Photographic History of the Civil War: The Opening Battles
Photographic History of the Civil War
The Opening Battles
Hardcover      ISBN: 1555211747
Documents the early campaigns of the Civil War with photographs of soldiers, officers, and battlefields
Robert E. Lee: A Penguin Life
Robert E. Lee
A Penguin Life
Hardcover      ISBN: 0670032204
A portrait of the Civil War leader delves into his family history and personality to reveal the human behind the general, documenting how the lessons he learned from his elders were applied on the battlefield. 30,000 first printing.
Personal Memoirs of U.S. Grant
Personal Memoirs of U.S. Grant
Paperback      ISBN: 0306801728
A portrait of Grant's public and private life depicts his childhood in Ohio, military career, and experiences in the Civil War
The Civil War
The Civil War
Paperback      ISBN: 0618001875
Period prints, photographs, and documents accompany this penetrating examination of the political, military, and social aspects of the War Between the States, tracing the conflict from the earliest divisions between North and South to the final surrender of Confederate troops and its aftermath. Reprint.
April 1865: The Month That Saved America
April 1865
The Month That Saved America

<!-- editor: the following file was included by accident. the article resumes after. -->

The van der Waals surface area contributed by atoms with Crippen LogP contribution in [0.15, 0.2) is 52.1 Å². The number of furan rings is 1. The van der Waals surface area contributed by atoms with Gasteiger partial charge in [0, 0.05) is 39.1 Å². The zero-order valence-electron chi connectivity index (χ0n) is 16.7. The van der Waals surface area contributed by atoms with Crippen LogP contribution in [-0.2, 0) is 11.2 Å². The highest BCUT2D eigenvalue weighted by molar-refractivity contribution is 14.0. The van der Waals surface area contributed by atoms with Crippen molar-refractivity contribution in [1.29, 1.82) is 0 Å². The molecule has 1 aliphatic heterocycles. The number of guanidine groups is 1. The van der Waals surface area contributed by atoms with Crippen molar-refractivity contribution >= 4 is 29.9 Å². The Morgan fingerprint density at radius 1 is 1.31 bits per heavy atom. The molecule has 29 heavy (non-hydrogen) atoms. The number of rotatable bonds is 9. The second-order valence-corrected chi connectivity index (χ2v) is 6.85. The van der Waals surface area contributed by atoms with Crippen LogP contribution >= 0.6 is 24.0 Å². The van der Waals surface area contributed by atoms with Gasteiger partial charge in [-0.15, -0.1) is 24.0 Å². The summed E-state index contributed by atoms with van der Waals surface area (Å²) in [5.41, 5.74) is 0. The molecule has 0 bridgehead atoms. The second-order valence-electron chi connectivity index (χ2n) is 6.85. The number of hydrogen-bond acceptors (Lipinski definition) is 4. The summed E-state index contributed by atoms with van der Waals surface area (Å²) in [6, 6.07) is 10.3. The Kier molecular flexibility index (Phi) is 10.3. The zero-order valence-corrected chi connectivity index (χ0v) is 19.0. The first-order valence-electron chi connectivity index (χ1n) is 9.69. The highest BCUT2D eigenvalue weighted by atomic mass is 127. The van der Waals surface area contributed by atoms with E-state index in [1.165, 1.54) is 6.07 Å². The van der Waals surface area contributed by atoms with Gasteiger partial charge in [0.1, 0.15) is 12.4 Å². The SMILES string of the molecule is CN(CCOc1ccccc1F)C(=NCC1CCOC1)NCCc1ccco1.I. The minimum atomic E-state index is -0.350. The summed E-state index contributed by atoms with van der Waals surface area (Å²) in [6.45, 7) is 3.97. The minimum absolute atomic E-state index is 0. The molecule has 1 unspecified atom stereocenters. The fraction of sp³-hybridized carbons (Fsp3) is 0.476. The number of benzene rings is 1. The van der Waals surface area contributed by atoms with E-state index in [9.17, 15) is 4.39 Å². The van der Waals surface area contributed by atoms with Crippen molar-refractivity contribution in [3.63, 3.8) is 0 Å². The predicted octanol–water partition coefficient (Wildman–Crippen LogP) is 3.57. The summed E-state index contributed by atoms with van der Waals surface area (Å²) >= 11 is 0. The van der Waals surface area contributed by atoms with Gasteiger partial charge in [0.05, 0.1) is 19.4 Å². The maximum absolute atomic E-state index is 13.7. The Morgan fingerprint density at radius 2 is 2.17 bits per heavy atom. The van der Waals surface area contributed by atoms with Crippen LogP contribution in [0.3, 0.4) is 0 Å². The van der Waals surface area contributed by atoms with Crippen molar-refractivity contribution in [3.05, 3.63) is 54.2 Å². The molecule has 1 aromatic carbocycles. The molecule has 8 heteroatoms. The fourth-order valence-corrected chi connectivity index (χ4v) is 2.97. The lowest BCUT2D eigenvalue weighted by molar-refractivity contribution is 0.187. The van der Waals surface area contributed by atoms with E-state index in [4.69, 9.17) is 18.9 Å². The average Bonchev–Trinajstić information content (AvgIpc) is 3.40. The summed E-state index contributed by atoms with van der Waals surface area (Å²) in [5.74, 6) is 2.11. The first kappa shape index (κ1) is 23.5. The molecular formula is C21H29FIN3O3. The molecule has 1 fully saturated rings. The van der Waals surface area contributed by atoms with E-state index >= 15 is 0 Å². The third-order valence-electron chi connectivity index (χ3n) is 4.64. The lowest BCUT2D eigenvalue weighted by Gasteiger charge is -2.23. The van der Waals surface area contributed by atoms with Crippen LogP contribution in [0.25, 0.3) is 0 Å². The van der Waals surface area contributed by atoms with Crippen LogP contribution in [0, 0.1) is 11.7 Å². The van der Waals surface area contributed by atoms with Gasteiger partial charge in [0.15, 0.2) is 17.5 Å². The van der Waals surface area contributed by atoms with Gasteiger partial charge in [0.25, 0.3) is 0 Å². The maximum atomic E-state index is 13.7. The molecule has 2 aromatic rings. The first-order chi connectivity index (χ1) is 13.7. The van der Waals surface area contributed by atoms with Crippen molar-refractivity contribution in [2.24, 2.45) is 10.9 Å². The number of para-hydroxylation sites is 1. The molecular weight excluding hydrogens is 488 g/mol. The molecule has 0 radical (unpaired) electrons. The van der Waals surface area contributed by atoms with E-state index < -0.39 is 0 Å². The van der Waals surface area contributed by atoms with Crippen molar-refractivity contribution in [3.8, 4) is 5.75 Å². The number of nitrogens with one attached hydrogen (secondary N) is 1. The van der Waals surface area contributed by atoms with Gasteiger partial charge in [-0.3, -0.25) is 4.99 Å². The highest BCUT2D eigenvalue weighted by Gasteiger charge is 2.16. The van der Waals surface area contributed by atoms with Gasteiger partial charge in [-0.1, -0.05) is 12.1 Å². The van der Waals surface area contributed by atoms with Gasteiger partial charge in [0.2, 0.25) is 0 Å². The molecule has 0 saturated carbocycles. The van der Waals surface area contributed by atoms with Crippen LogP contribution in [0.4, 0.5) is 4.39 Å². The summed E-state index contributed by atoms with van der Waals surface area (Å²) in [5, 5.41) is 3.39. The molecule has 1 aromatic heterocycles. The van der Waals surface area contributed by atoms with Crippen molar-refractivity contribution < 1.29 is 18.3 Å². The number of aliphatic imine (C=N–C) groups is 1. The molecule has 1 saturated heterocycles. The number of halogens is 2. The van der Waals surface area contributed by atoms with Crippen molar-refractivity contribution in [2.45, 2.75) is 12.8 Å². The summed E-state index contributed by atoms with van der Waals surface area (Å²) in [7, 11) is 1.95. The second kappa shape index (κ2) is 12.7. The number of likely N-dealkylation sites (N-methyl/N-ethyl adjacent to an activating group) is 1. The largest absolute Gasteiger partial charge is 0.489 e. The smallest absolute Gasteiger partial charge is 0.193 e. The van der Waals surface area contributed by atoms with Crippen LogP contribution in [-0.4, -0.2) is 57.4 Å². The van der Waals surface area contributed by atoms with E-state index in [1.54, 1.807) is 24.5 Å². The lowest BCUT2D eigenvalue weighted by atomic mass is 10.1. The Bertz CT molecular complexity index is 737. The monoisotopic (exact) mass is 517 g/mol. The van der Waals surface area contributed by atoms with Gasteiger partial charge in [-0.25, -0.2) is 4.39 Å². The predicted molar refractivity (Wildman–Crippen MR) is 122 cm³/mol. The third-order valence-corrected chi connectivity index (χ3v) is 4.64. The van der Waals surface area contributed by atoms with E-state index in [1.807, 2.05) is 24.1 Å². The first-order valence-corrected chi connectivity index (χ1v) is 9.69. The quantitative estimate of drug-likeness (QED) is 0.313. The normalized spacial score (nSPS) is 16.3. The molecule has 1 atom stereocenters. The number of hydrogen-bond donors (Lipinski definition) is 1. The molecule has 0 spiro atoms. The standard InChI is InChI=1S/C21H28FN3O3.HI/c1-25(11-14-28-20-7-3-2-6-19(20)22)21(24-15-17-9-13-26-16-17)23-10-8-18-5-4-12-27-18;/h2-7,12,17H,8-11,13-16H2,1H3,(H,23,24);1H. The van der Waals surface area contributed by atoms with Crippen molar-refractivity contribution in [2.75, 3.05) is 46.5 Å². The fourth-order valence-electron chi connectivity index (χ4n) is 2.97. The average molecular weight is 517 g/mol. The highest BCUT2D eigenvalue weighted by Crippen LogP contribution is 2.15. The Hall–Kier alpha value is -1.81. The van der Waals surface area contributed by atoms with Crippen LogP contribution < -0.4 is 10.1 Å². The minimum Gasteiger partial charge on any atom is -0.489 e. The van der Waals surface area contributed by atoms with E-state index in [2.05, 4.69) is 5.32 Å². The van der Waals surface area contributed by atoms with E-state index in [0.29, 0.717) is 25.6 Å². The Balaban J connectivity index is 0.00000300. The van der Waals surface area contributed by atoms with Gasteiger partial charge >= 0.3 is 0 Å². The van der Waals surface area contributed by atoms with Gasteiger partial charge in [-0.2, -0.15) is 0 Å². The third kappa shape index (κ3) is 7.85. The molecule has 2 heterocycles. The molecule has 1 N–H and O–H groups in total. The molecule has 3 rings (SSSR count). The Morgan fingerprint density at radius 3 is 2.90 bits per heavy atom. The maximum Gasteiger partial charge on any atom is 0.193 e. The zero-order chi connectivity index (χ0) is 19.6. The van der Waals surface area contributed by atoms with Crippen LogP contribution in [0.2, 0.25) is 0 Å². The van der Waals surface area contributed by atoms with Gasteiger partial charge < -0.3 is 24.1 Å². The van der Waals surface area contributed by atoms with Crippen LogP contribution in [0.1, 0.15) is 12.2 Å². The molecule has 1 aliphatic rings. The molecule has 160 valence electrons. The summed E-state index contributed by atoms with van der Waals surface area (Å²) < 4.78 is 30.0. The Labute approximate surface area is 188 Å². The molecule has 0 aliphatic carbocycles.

1st Edition    Hardcover      ISBN: 0060187239
The author reveals why the last month of the American Civil War was so pivotal in preserving the Union, describing such key events as the fall of Richmond, Lee's retreat, the surrender at Appomattox, and Lincoln's assassination. 30,000 first printing.
Lincoln's Men: How President Lincoln Became Father to an Army and a Nation
Lincoln's Men
How President Lincoln Became Father to an Army and a Nation
Paperback      ISBN: 0684862948
No American president has enjoyed as intimate a relationship with the soldiers in his army as did the man they called "Father Abraham." In Lincoln's Men, historian William C. Davis draws on thousands of unpublished letters and diaries -- the voices of the volunteers -- to tell the hidden story of how a new and untested president became "Father" throughout both the army and the North as a whole. How did Lincoln inspire the faith and courage of so many shattered men, as they wandered the inferno of Shiloh or were entrenched in the siege of Vicksburg? Why did soldiers visiting Washington feel free to stroll into the White House as if it were their own home? In this through and authoritative work, Davis removes layers of mythmaking to recapture the real moods and feelings of an army facing one of history's bloodiest conflicts. Lincoln's Men casts a new light on our most famous president and on America's revolution -- on our country's father and its rebirth.